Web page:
Prospective Students


Trained and supervised by leading experts, our M.Sc. and Ph.D. students develop and conduct independent research projects investigating a wide range of problems related to fisheries, freshwater systems, and the health of our oceans. These include determining the effects of climate change, the assessment and management of artisanal and commercial food capture fisheries, recreational fisheries, coastal and watershed management, aquaculture biology and engineering, conflict resolution and the co-management of shared fishery resources, and the conservation of endangered exploited species in marine and freshwater environments.

Students in the Oceans and Fisheries graduate program (OCF) formulate and follow academic programs that are specific to their individual educational goals and draw on the expertise of faculty at UBC, other affiliated universities, and private and public sectors. The OCF offers either a 12 credit thesis or 18 credit thesis M.Sc. degree, and a Ph.D. degree.

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Meaghan Efford

Research topic: Ecological modelling and archaeological investigations into pre-contact (AD 1792) Tsleil-Waututh diets in Burrard Inlet
Supervisor(s): Villy Christensen

The people, the students themselves, have incredibly diverse backgrounds. Not everyone has the same master’s, or undergrad or life journey. The graduate students each bring their own background, skills, and interests, and this is what makes IOF special.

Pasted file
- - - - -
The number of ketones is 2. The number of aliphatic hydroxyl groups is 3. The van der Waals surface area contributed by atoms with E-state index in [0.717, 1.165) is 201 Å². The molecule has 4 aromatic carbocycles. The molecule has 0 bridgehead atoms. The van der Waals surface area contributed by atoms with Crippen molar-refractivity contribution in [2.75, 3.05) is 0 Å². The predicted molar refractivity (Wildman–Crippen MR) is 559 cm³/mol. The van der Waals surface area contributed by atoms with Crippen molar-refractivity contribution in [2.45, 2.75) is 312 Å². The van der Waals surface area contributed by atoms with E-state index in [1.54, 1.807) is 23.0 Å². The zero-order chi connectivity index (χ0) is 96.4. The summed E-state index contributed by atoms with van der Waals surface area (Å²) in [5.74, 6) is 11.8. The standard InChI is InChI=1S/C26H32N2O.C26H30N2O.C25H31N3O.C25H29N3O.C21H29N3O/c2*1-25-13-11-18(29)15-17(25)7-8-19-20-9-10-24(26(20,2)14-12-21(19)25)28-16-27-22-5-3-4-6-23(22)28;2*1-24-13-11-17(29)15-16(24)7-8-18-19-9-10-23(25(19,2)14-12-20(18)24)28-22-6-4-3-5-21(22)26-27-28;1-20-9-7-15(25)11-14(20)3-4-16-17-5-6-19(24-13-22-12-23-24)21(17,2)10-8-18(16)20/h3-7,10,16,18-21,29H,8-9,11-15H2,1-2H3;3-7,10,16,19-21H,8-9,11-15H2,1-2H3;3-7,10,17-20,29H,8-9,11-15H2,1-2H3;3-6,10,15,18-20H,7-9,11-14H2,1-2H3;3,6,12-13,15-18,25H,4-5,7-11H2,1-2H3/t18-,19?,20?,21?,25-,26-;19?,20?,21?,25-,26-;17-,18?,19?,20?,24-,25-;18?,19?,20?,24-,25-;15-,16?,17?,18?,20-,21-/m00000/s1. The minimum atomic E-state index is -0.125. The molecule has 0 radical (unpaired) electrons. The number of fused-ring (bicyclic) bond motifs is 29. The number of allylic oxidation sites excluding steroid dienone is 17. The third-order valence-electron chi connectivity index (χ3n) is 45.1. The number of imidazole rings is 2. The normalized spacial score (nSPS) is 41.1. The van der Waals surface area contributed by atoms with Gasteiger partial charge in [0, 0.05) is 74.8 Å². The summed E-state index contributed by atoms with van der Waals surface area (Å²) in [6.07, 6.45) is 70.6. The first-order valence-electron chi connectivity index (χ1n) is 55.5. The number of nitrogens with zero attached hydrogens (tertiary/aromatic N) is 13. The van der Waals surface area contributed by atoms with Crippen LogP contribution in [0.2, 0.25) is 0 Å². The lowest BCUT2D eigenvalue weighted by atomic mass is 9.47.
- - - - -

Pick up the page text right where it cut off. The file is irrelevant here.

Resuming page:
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Jessica Schaub

Research topic: Jellyfish diet
Supervisor(s): Brian Hunt

I really enjoy the hands-on approach and the opportunity to apply all of my learning to scientific advancement. I now strive to spend my career contributing to scientific research, so a graduate degree was the obvious next step in my career path.

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Samantha Ramirez

Research topic: Modelling the spatial and temporal risk of hypoxia in Salish sucker and Coho salmon streams in the lower Fraser Valley
Supervisor(s): Jordan Rosenfeld

I’m creating a model that will predict the hypoxic conditions of freshwater streams years from now. I will give that information to governmental organizations, so they know where to focus their conservation efforts.

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Florian Lüskow

Research topic: Trophodynamics of planktonic communities in coastal British Columbian waters, with focus on gelatinous zooplankton
Supervisor(s): Evgeny Pakhomov

I decided to come to UBC and work in the group of Prof. Evgeny Pakhomov to continue my studies on gelatinous zooplankton (GZ) and their functional links in coastal food webs. Fascinated by this topic since a talk by my former supervisor at my alma mater in 2011, I persistently tried to get more and more involved in this still young research field in marine biology.

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